If Trump’s new stance on Dreamers is a bargaining chip, he’s using it wrong

Siding with the Dreamers will cost Trump.
Siding with the Dreamers will cost Trump.
Image: Reuters/Jonathan Alcorn
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Some of Donald Trump’s supporters are starting to feel as bewildered and frustrated with the erratic US president as people on the opposite side of the political spectrum.

On June 15, Trump officially broke one of his key campaign promises: to end the Obama policy that allows the immigrants who were brought to the country illegally as children to legally stay. In a US Homeland Security Department memo, the administration said the program, Deferred Action for Childhood Arrivals (DACA), will continue running as it did under Trump’s predecessor.

Worse, from the perspective of Trump’s anti-immigration supporters, last week the Department of Homeland Security released data showing Trump has actually been expanding the program. In the first three months of 2017, some 125,000 immigrants were approved for DACA status, including around 17,000 new applicants. It’s a relatively small number compared to the roughly 11 million immigrants thought to be in the US illegally, but for the voters who supported Trump because of his tough stance on immigration, it’s an inexcusable—and inexplicable—course of action.

“The Trump administration is affirmatively saying that ‘we are keeping in place a program that we’ve repeatedly said was lawless and unconstitutional,'” said Robert Law, director of government relations for the Federation for American Immigration Reform, a group lobbying for increasing restrictions on immigration.

Law admits that terminating DACA is politically difficult. Its recipients, known as Dreamers, have earned the sympathy of many Americans, and taking away their status, which allows them to work, will be tough. It was much easier for Trump to end a similar Obama policy for the undocumented parents of children in the US legally, which he did on Thursday (June 15). The Deferred Action for Parents of Americans and Lawful Permanent Residents, or DAPA, was blocked by several courts—including the Supreme Court last year—and never was officially implemented.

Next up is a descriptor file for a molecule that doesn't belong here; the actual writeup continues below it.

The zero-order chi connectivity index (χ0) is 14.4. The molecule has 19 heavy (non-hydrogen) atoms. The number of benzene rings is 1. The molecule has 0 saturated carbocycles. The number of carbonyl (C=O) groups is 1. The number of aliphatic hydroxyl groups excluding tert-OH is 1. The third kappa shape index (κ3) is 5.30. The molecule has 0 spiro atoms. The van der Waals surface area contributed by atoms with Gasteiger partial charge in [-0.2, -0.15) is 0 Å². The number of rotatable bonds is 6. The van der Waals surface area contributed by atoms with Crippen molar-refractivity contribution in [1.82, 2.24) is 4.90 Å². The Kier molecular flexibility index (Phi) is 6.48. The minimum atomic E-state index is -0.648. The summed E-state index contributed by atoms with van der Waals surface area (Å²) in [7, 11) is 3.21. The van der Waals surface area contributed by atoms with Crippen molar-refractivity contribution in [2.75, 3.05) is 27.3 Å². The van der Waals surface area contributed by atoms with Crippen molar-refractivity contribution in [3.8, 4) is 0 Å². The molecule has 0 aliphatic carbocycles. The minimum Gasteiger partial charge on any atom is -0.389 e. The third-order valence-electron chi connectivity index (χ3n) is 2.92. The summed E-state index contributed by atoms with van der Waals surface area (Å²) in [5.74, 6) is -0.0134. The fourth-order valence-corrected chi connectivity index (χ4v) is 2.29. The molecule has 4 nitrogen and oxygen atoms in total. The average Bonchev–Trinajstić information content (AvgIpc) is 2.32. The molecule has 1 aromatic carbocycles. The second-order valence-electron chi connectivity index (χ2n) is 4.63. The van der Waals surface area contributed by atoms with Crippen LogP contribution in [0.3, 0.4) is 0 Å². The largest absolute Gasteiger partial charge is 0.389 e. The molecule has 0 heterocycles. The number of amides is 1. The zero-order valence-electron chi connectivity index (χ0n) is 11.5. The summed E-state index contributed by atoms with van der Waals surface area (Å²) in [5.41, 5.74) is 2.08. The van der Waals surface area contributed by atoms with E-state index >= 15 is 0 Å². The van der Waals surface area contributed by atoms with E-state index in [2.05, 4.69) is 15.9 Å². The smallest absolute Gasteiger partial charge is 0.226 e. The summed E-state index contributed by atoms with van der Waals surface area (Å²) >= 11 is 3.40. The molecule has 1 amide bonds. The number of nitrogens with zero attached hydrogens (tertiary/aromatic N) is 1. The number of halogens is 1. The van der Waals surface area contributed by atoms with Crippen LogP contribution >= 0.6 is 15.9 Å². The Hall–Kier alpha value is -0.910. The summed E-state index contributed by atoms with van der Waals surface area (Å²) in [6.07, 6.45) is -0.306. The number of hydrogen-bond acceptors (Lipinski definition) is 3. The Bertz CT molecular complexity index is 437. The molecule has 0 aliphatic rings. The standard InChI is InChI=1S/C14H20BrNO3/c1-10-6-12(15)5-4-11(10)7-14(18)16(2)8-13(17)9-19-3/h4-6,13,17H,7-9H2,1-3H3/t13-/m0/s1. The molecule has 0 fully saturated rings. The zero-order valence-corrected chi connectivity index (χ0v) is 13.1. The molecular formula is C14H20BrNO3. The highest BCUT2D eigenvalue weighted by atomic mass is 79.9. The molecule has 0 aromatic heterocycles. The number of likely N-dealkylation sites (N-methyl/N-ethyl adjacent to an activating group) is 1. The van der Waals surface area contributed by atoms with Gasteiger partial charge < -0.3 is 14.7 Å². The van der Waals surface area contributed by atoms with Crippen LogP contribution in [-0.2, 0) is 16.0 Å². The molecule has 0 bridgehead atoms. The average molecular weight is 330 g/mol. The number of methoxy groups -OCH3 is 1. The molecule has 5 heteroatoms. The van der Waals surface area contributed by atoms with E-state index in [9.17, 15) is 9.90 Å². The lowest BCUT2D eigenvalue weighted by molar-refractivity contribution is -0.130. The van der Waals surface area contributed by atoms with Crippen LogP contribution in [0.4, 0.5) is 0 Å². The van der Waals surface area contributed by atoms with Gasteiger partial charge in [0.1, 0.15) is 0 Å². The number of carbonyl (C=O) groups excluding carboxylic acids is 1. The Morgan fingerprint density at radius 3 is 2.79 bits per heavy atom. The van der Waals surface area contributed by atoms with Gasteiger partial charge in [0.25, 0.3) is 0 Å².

Law says his organization is willing to give the president more time on DACA, but added that the Federation for American Immigration Reform is completely against adding more people to the program.

Some speculate that the reason DACA is not dead yet is that Trump wants to use it as a bargaining chip during federal budget negotiations in Congress to buy support for other policies, such as the wall he wants to build along the US-Mexico border. But even if that were the strategy, what Trump’s done so far makes no sense, says Mark Krikorian, executive director at the Center for Immigration Studies, a which advocates for reduced immigration.

In order to get a good deal, Trump should be ratcheting back the program, not expanding it, Krikorian says. By handing out DACA privileges to more people, Trump is also making it harder to yank them away later. “It’s political incompetence,” Krikorian said. Trump “is going to get taken to the cleaners” by Congress if he doesn’t come up with better negotiating tactics, he added.

But Trump stands to potentially lose more than a good deal. His base, which is becoming more important as his overall approval ratings sag, is also at stake. “The danger here for the president is that a lot of people who voted for him will come to the conclusion that they were duped,” said Krikorian.

Conservative political commentator Ann Coulter is already predicting continuing DACA will cost him reelection.

It’s too early to make that call, but the comments on her tweet suggest that while Trump acolytes might stick by him through political firings, or diplomatic blunders that threaten US international relations, they have a limit when it comes to immigration policy.